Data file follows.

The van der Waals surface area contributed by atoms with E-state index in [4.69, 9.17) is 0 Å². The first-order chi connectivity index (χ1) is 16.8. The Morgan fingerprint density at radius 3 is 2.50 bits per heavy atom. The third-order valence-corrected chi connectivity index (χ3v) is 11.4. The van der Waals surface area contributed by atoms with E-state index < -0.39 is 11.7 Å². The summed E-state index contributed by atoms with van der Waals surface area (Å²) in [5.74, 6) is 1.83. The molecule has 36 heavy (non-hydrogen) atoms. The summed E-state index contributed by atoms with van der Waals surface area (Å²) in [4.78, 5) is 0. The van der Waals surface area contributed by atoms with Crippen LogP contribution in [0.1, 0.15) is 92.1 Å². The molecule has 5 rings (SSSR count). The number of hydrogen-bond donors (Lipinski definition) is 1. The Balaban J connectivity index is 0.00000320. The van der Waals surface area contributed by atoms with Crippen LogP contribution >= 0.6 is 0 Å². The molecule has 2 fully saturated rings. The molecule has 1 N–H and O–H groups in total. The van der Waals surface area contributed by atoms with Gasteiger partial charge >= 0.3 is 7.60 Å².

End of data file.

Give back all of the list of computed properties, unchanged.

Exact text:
The van der Waals surface area contributed by atoms with E-state index in [4.69, 9.17) is 0 Å². The first-order chi connectivity index (χ1) is 16.8. The Morgan fingerprint density at radius 3 is 2.50 bits per heavy atom. The third-order valence-corrected chi connectivity index (χ3v) is 11.4. The van der Waals surface area contributed by atoms with E-state index < -0.39 is 11.7 Å². The summed E-state index contributed by atoms with van der Waals surface area (Å²) in [5.74, 6) is 1.83. The molecule has 36 heavy (non-hydrogen) atoms. The summed E-state index contributed by atoms with van der Waals surface area (Å²) in [4.78, 5) is 0. The van der Waals surface area contributed by atoms with Crippen LogP contribution in [0.1, 0.15) is 92.1 Å². The molecule has 5 rings (SSSR count). The number of hydrogen-bond donors (Lipinski definition) is 1. The Balaban J connectivity index is 0.00000320. The van der Waals surface area contributed by atoms with Crippen LogP contribution >= 0.6 is 0 Å². The molecule has 2 fully saturated rings. The molecule has 1 N–H and O–H groups in total. The van der Waals surface area contributed by atoms with Gasteiger partial charge >= 0.3 is 7.60 Å².